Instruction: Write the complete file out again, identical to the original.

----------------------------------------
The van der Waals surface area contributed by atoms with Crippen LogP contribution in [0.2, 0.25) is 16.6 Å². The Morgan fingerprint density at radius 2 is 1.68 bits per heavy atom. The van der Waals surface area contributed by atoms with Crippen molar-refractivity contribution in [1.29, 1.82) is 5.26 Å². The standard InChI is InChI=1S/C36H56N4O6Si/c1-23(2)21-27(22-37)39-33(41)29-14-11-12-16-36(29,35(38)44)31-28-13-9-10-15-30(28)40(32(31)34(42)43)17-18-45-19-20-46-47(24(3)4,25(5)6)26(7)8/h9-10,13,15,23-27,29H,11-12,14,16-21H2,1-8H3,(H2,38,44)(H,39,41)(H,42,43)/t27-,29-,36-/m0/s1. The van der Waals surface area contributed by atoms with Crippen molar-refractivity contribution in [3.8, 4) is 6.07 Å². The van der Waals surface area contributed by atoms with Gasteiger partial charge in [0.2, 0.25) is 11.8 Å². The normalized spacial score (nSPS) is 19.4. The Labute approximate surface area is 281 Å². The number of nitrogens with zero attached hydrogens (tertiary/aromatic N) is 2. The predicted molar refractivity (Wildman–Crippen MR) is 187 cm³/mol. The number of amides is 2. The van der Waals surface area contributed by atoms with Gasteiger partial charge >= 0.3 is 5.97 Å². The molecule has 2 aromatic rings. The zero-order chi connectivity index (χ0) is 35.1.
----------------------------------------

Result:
The van der Waals surface area contributed by atoms with Crippen LogP contribution in [0.2, 0.25) is 16.6 Å². The Morgan fingerprint density at radius 2 is 1.68 bits per heavy atom. The van der Waals surface area contributed by atoms with Crippen molar-refractivity contribution in [1.29, 1.82) is 5.26 Å². The standard InChI is InChI=1S/C36H56N4O6Si/c1-23(2)21-27(22-37)39-33(41)29-14-11-12-16-36(29,35(38)44)31-28-13-9-10-15-30(28)40(32(31)34(42)43)17-18-45-19-20-46-47(24(3)4,25(5)6)26(7)8/h9-10,13,15,23-27,29H,11-12,14,16-21H2,1-8H3,(H2,38,44)(H,39,41)(H,42,43)/t27-,29-,36-/m0/s1. The van der Waals surface area contributed by atoms with Crippen molar-refractivity contribution in [3.8, 4) is 6.07 Å². The van der Waals surface area contributed by atoms with Gasteiger partial charge in [0.2, 0.25) is 11.8 Å². The normalized spacial score (nSPS) is 19.4. The Labute approximate surface area is 281 Å². The number of nitrogens with zero attached hydrogens (tertiary/aromatic N) is 2. The predicted molar refractivity (Wildman–Crippen MR) is 187 cm³/mol. The number of amides is 2. The van der Waals surface area contributed by atoms with Gasteiger partial charge >= 0.3 is 5.97 Å². The molecule has 2 aromatic rings. The zero-order chi connectivity index (χ0) is 35.1.